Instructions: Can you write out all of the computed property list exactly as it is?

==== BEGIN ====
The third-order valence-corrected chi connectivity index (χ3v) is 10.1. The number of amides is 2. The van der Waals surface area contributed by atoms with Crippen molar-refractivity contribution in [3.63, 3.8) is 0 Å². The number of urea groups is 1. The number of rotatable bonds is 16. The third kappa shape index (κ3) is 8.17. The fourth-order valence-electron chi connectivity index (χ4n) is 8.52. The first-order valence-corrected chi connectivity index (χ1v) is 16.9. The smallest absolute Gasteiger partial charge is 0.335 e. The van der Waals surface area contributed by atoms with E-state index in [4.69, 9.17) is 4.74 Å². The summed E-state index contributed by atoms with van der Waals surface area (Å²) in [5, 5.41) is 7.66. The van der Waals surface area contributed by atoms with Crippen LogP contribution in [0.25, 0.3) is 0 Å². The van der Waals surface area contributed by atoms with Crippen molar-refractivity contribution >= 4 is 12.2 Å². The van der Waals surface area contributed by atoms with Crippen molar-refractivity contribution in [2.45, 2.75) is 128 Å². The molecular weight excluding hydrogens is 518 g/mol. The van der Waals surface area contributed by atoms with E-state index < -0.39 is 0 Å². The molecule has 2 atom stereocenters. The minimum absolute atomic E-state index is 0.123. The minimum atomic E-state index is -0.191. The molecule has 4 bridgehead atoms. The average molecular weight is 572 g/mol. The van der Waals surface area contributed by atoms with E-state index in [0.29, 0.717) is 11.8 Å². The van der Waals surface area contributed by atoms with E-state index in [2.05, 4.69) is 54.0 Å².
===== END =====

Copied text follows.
The third-order valence-corrected chi connectivity index (χ3v) is 10.1. The number of amides is 2. The van der Waals surface area contributed by atoms with Crippen molar-refractivity contribution in [3.63, 3.8) is 0 Å². The number of urea groups is 1. The number of rotatable bonds is 16. The third kappa shape index (κ3) is 8.17. The fourth-order valence-electron chi connectivity index (χ4n) is 8.52. The first-order valence-corrected chi connectivity index (χ1v) is 16.9. The smallest absolute Gasteiger partial charge is 0.335 e. The van der Waals surface area contributed by atoms with E-state index in [4.69, 9.17) is 4.74 Å². The summed E-state index contributed by atoms with van der Waals surface area (Å²) in [5, 5.41) is 7.66. The van der Waals surface area contributed by atoms with Crippen LogP contribution in [0.25, 0.3) is 0 Å². The van der Waals surface area contributed by atoms with Crippen molar-refractivity contribution >= 4 is 12.2 Å². The van der Waals surface area contributed by atoms with Crippen molar-refractivity contribution in [2.45, 2.75) is 128 Å². The molecular weight excluding hydrogens is 518 g/mol. The van der Waals surface area contributed by atoms with E-state index < -0.39 is 0 Å². The molecule has 2 atom stereocenters. The minimum absolute atomic E-state index is 0.123. The minimum atomic E-state index is -0.191. The molecule has 4 bridgehead atoms. The average molecular weight is 572 g/mol. The van der Waals surface area contributed by atoms with E-state index in [0.29, 0.717) is 11.8 Å². The van der Waals surface area contributed by atoms with E-state index in [2.05, 4.69) is 54.0 Å².